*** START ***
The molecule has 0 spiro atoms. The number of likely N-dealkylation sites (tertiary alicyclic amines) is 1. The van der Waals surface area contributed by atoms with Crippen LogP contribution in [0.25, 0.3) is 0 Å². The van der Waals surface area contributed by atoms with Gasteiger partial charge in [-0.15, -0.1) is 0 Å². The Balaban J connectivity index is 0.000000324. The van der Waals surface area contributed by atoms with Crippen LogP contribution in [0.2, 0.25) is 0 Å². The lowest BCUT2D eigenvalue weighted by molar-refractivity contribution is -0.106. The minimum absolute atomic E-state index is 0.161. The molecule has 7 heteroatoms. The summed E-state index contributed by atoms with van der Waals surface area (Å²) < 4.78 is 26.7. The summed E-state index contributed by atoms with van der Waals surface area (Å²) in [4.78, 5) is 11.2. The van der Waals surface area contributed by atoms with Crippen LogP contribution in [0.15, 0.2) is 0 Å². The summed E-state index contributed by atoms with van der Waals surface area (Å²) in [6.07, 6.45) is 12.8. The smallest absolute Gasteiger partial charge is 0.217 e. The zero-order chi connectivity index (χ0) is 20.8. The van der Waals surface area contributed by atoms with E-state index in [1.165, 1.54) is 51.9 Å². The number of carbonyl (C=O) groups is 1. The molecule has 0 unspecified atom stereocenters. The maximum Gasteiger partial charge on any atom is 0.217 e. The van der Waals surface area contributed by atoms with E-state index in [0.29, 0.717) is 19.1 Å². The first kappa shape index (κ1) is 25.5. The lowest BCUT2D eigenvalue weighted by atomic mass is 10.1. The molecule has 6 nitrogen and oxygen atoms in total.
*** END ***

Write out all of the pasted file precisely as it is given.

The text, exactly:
The molecule has 0 spiro atoms. The number of likely N-dealkylation sites (tertiary alicyclic amines) is 1. The van der Waals surface area contributed by atoms with Crippen LogP contribution in [0.25, 0.3) is 0 Å². The van der Waals surface area contributed by atoms with Gasteiger partial charge in [-0.15, -0.1) is 0 Å². The Balaban J connectivity index is 0.000000324. The van der Waals surface area contributed by atoms with Crippen LogP contribution in [0.2, 0.25) is 0 Å². The lowest BCUT2D eigenvalue weighted by molar-refractivity contribution is -0.106. The minimum absolute atomic E-state index is 0.161. The molecule has 7 heteroatoms. The summed E-state index contributed by atoms with van der Waals surface area (Å²) < 4.78 is 26.7. The summed E-state index contributed by atoms with van der Waals surface area (Å²) in [4.78, 5) is 11.2. The van der Waals surface area contributed by atoms with Crippen LogP contribution in [0.15, 0.2) is 0 Å². The summed E-state index contributed by atoms with van der Waals surface area (Å²) in [6.07, 6.45) is 12.8. The smallest absolute Gasteiger partial charge is 0.217 e. The zero-order chi connectivity index (χ0) is 20.8. The van der Waals surface area contributed by atoms with E-state index in [1.165, 1.54) is 51.9 Å². The number of carbonyl (C=O) groups is 1. The molecule has 0 unspecified atom stereocenters. The maximum Gasteiger partial charge on any atom is 0.217 e. The van der Waals surface area contributed by atoms with E-state index in [0.29, 0.717) is 19.1 Å². The first kappa shape index (κ1) is 25.5. The lowest BCUT2D eigenvalue weighted by atomic mass is 10.1. The molecule has 6 nitrogen and oxygen atoms in total.